Power-One (power-one.com) is headquartered in Camarillo, California, and also has facilities in China, Italy, and Slovakia. In July 2013, the multinational ABB Group, which provides power and automation technologies, acquired Power-One. 

Power-One’s residential PV string inverters include transformer-based UNO 2.0 and 2.5 kW models, which have CEC efficiencies of 95.5% and 96%, respectively. There are five transformerless PVI models ranging from 3.0 to 6.0 kW, all of which offer dual MPPT inputs and 96 to 96.5% CEC efficiency. All of the Power-One string inverters have a NEMA 4X rating.

Comments (5)

ideas2014's picture

dear Guys and experts
i have question may leads us to debate i hop any one with good understanding & experience in solar power can give me good productive answer ,,
we all know that the new interactive BB grid tie inverter has 2 AC input , one usually used for gird and the second one used for Diesel generator as standbye power supply ...in case no wind or no grid .
here i want suggest new option , which i hop we can share opinions and solutions ...
i want use the main AC input relaying on my solar power which generates 230 AC 10 KW and will use the other AC input for the grid ,,incase my solar power supply fails for any reason i can relay on the grid immediatly
thru this way i will avoid the losses from the power generation source from the solar power cells thru charge controler , charging batteries and then inverter ,,or even using DC from my solar to feed the battery

i think this model can work with outback power and SMA ..i wish to know this wrong , possible or not ,,,better or not

what or how u see guys this suggestion ? am i crazy or stupid ,,,thanx for sharing
thanx

Eric Hoffmann's picture

How is this a "Buyer's Guide"? You list a variety of inverters, you repeat their stated ratings and you say where they are headquartered. There is no information about pros and cons of each unit, any effort to test their stated specifications, or anything else I would expect in a typical "Buyer's Guide."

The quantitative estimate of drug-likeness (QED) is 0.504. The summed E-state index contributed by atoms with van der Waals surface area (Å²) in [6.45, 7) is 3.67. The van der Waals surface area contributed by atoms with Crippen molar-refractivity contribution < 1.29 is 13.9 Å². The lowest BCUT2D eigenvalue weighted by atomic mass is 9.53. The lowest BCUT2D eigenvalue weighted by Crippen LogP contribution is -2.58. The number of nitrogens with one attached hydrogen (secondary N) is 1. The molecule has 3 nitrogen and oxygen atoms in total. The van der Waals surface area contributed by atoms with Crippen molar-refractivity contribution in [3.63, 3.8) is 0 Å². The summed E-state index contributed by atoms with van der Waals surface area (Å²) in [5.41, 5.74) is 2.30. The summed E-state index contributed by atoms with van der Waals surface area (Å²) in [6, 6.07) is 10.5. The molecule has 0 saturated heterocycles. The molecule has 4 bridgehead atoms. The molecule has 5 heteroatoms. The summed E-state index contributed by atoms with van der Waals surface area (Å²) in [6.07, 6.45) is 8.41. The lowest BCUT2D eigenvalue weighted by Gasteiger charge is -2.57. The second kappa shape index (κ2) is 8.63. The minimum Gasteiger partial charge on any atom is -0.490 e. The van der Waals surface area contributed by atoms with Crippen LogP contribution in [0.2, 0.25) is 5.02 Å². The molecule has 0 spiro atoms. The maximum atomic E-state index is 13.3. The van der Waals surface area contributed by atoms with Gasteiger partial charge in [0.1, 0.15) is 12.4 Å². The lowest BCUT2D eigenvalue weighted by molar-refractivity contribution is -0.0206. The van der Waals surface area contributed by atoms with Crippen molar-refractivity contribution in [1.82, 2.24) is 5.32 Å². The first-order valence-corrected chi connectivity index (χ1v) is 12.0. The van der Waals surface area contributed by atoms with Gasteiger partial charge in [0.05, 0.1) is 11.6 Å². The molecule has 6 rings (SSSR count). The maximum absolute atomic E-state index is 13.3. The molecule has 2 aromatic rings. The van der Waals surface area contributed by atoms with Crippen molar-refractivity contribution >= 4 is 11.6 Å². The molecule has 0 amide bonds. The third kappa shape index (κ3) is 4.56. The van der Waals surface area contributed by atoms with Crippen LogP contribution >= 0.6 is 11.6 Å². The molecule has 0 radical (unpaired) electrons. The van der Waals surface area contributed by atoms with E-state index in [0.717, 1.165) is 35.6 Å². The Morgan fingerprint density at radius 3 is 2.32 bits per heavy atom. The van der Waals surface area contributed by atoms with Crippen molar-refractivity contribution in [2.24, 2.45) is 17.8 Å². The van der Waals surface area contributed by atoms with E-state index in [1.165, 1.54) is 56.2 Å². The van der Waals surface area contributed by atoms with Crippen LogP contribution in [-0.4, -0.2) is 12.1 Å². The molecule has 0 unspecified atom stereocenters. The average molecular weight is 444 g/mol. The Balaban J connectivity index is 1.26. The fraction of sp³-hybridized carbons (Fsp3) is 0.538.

william von novak_2's picture

The inverters above are not standalone inverters; they cannot generate power without the grid being present. Thus the grid, not the inverter, determines the shape of the output voltage waveform - and the grid is usually close to a sine wave. However, they do follow regulations that say they cannot distort that utility sine wave.

True sine wave off-grid or hybrid inverters are generally easier on motor loads and reduce buzzing and interference.

"Dirty" electricity (i.e. electricity with high harmonic content) is caused by poor loads (peak rectification or inductive loads.) High power factor loads and capacitor banks can ameliorate these problems.

"Magnetic field pollution" - since we all live in a big magnetic field this doesn't seem like much of an issue. Specifically inverters do not cause any more low frequency magnetic fields than, say, overhead power lines do.

lawrence abbott's picture

Are any of the above true sine wave inverters? Is there an advantage for a true sine wave grid tied inverter? What about "dirty electricity" and high tech electronics, or magnetic field "pollution"?

Don Barch's picture

All newer grid-tied inverters generate a true sine wave because they track the grid sine wave.
This issue of true vs "modified" sine wave is pertinent to off-grid inverters that have to generate their own waveform.
There is an advantage to true sine wave, especially for electronics and motor-speed controllers that rely on the waveform to work properly. However, any battery charging like cell phones and laptops does not much care about true sine waveform.